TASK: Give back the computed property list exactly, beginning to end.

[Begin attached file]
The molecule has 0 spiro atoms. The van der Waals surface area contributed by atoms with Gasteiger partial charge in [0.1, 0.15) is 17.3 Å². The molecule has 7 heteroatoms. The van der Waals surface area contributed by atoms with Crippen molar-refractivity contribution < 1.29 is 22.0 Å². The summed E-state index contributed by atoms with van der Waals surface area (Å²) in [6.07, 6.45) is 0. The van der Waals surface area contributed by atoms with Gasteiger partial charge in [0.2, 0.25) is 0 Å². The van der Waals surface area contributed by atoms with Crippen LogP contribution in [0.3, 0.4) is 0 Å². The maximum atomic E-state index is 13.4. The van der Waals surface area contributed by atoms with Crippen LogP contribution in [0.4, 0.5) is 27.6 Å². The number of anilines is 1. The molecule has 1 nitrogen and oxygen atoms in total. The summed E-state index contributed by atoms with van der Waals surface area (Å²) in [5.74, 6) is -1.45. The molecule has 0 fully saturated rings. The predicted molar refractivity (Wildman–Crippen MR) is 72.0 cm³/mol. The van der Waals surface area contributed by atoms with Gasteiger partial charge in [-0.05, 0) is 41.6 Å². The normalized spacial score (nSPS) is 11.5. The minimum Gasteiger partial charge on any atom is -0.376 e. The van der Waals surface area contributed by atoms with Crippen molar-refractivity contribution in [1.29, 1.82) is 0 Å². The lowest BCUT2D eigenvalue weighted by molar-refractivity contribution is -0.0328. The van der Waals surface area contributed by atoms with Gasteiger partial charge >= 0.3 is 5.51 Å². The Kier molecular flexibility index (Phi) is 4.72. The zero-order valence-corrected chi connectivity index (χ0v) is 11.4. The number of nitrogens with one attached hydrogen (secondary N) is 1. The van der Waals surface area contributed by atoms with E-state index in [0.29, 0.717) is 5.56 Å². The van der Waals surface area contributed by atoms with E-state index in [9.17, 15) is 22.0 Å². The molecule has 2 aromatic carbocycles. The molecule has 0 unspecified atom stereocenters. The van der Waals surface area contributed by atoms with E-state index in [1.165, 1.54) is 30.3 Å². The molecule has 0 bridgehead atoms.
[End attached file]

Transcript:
The molecule has 0 spiro atoms. The van der Waals surface area contributed by atoms with Gasteiger partial charge in [0.1, 0.15) is 17.3 Å². The molecule has 7 heteroatoms. The van der Waals surface area contributed by atoms with Crippen molar-refractivity contribution < 1.29 is 22.0 Å². The summed E-state index contributed by atoms with van der Waals surface area (Å²) in [6.07, 6.45) is 0. The van der Waals surface area contributed by atoms with Gasteiger partial charge in [0.2, 0.25) is 0 Å². The van der Waals surface area contributed by atoms with Crippen LogP contribution in [0.3, 0.4) is 0 Å². The maximum atomic E-state index is 13.4. The van der Waals surface area contributed by atoms with Crippen LogP contribution in [0.4, 0.5) is 27.6 Å². The number of anilines is 1. The molecule has 1 nitrogen and oxygen atoms in total. The summed E-state index contributed by atoms with van der Waals surface area (Å²) in [5.74, 6) is -1.45. The molecule has 0 fully saturated rings. The predicted molar refractivity (Wildman–Crippen MR) is 72.0 cm³/mol. The van der Waals surface area contributed by atoms with Gasteiger partial charge in [-0.05, 0) is 41.6 Å². The normalized spacial score (nSPS) is 11.5. The minimum Gasteiger partial charge on any atom is -0.376 e. The van der Waals surface area contributed by atoms with Crippen molar-refractivity contribution in [1.29, 1.82) is 0 Å². The lowest BCUT2D eigenvalue weighted by molar-refractivity contribution is -0.0328. The van der Waals surface area contributed by atoms with Gasteiger partial charge >= 0.3 is 5.51 Å². The Kier molecular flexibility index (Phi) is 4.72. The zero-order valence-corrected chi connectivity index (χ0v) is 11.4. The number of nitrogens with one attached hydrogen (secondary N) is 1. The van der Waals surface area contributed by atoms with E-state index in [0.29, 0.717) is 5.56 Å². The van der Waals surface area contributed by atoms with E-state index in [9.17, 15) is 22.0 Å². The molecule has 2 aromatic carbocycles. The molecule has 0 unspecified atom stereocenters. The van der Waals surface area contributed by atoms with E-state index in [1.165, 1.54) is 30.3 Å². The molecule has 0 bridgehead atoms.